The Afterman: Ascension – Coheed and Cambria
The Afterman: Ascension
Coheed and Cambria
Hundred Handed/Evil Everything
With the return of Josh Eppard on drums after a two album hiatus and the integration of the new, non-oxy addicted, bass player Zach Cooper, Coheed and Cambria rockets us out of our brains with the first part of their new two album set, The Afterman: Ascension. After Year of the Black Rainbow, and the end of the five album epic story of Coheed and Cambria’s dramatic adventure to save the world, I was skeptical on where Claudio Sanchez would go with the band’s newest album. Needless to say, he did not disappoint on the narrative end, nor the music.
Claudio brings us back in time to the beginning of it all with the character Sirius Amory as he sets in place the Keywork and the planets held together by its power. He discovers it as almost an afterlife where he encounters many different people whose energy after death is powering the Keywork; if you are a horrible being in life, your energy will echo through the afterlife in the same respect. Not following? Well you don’t have to! The music itself is a great listen whether you know the story or not, each song being a stand alone theme brought in by events in the writer’s life.
The album kicks off with the traditional slow first track we hear on every album leading you into the story, then blasting your faces off with the hard, heavy, in-your-face, “Domino the Destitute.” This song epitomizes Coheed and Cambria to a T with original riffs, upbeat rhythms, and Claudio Sanchez’s unmistakable thousand-octave-ranged voice going from the lowest of low notes to the highest of high with only a breath in between. It follows the story of a boxer, Domino, his downward spiral into the darkest depths of the drug world, mimicking the drug related departure of bassist Mic Todd from the band. The happy and fun “Goodnight, Fair Lady,” sends us into the mind of a date rapist getting up in the middle of a bar and singing out his intentions, in the style of a musical, to the women around him with more glee than a third world boy who outlived his Tamagochi.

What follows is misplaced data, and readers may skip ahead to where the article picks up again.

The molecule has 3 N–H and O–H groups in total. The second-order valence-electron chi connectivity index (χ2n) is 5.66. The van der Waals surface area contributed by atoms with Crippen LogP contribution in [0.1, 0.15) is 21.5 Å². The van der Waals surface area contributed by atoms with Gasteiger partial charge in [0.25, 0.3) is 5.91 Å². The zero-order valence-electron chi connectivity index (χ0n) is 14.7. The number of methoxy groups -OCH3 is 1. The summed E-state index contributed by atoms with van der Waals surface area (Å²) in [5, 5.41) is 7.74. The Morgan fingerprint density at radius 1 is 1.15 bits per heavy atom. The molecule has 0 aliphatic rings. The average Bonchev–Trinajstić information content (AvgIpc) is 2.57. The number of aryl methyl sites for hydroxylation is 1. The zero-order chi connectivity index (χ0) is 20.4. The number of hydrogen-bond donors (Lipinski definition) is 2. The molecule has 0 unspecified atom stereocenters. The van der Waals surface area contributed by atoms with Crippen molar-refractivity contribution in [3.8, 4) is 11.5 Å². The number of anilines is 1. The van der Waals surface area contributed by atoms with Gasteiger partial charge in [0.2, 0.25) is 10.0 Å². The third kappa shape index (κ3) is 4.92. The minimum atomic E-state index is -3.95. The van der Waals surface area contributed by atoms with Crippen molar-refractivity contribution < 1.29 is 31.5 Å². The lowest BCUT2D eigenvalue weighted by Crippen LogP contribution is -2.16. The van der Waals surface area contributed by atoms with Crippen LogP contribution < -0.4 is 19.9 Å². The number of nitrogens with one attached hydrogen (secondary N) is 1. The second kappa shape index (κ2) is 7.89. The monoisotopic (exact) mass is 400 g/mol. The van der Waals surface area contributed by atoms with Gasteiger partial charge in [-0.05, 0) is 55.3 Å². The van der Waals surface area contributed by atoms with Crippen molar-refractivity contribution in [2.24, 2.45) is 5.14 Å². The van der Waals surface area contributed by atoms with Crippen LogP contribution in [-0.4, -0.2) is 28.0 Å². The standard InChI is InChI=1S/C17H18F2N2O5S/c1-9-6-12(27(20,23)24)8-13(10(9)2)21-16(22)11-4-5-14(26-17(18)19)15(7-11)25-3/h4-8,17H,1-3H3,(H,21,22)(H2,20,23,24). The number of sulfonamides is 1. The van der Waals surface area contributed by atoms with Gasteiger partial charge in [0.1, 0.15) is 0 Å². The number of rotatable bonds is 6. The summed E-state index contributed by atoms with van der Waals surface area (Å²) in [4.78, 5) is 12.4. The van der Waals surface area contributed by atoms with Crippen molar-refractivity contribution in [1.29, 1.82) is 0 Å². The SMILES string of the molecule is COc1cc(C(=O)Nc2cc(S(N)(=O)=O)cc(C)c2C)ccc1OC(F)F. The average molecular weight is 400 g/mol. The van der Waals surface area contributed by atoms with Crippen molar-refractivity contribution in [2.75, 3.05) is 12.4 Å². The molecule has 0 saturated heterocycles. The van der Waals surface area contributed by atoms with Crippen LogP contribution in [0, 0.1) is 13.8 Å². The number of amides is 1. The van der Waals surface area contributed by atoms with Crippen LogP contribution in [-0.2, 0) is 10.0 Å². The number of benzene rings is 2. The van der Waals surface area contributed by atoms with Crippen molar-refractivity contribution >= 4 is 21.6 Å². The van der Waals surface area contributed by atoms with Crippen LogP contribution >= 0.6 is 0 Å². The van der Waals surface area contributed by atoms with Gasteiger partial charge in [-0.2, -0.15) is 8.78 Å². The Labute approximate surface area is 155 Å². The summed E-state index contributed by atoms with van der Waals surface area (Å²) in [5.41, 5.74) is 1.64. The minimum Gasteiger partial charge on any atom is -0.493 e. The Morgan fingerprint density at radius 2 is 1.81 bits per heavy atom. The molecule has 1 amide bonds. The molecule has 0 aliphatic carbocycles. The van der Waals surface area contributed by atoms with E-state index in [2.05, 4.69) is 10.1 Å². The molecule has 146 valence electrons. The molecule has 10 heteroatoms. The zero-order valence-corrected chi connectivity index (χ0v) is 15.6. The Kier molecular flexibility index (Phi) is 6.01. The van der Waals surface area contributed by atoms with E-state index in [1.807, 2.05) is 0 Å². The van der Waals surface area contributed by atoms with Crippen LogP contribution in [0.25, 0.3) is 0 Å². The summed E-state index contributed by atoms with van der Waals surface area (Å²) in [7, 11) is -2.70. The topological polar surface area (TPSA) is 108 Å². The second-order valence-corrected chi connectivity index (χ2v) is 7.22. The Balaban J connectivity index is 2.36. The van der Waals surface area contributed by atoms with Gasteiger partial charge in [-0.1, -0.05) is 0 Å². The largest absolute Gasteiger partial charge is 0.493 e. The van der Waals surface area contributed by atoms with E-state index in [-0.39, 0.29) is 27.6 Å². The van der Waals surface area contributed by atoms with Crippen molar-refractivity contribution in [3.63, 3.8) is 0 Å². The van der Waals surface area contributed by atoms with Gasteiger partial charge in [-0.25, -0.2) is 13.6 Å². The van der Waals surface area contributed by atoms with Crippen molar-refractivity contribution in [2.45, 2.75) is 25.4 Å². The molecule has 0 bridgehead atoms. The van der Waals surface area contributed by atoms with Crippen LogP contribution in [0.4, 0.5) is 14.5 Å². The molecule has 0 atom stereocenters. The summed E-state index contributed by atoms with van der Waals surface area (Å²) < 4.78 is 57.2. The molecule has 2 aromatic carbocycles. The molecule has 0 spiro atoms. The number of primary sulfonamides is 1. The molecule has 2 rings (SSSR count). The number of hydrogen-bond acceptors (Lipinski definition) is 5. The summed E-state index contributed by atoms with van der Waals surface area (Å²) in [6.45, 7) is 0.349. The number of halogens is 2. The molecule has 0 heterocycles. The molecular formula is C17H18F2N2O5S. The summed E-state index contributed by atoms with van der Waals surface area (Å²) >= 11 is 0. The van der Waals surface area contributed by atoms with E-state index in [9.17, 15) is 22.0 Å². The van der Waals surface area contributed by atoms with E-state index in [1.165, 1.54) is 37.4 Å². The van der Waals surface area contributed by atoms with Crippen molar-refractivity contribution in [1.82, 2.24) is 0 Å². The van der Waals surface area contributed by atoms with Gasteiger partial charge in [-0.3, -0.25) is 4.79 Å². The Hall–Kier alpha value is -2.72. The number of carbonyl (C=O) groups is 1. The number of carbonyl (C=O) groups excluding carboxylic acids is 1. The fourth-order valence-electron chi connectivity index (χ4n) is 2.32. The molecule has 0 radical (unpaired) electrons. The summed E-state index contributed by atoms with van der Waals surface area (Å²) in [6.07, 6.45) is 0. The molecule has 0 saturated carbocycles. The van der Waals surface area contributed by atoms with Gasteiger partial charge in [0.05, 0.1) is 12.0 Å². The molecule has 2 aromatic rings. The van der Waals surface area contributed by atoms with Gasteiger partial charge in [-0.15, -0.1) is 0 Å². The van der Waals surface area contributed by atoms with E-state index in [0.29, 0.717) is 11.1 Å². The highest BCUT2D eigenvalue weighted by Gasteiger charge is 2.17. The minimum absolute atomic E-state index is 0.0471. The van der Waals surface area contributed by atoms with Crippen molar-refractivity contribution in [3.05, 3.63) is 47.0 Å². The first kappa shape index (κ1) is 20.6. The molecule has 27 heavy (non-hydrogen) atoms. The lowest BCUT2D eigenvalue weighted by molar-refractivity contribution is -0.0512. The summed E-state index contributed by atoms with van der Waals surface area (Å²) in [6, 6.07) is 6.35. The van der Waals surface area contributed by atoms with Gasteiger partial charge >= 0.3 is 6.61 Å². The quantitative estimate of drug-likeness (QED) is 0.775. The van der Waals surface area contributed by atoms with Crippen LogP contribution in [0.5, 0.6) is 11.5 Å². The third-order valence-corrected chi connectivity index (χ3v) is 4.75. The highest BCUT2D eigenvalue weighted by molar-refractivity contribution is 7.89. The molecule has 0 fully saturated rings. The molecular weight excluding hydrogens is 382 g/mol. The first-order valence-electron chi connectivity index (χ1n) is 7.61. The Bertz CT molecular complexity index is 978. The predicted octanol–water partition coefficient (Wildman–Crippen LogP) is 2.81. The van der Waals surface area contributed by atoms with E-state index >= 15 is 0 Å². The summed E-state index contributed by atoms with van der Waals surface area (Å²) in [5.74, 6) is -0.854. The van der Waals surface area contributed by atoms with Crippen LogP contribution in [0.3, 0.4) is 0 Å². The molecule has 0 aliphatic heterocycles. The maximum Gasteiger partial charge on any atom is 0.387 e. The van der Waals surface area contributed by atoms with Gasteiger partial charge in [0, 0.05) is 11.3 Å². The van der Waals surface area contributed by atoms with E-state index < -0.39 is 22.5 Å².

Although the story gives the songs an amazing amount of substance and meaning, even without it, they are all high intensity, creative songs reflecting moments of pain in Claudio’s life that turn out very enjoyable for us listeners.
So finally, after years of turmoil within the band, members coming and going, and a few ‘eh’ songs, Coheed and Cambria return with a vengeance. The epic storyline continues creating an even larger universe and mythos that Claudio says he plans on making as large and intricate as he can. So get off your asses, and buy this album. If you wan’t to learn more about the story you can pick up their older albums or read the Amory Wars comic series currently in production. Also in the works is an Amory Wars film to hit the big screen sometime, God knows when, I sure don’t, but I can’t wait… I can’t fucking wait.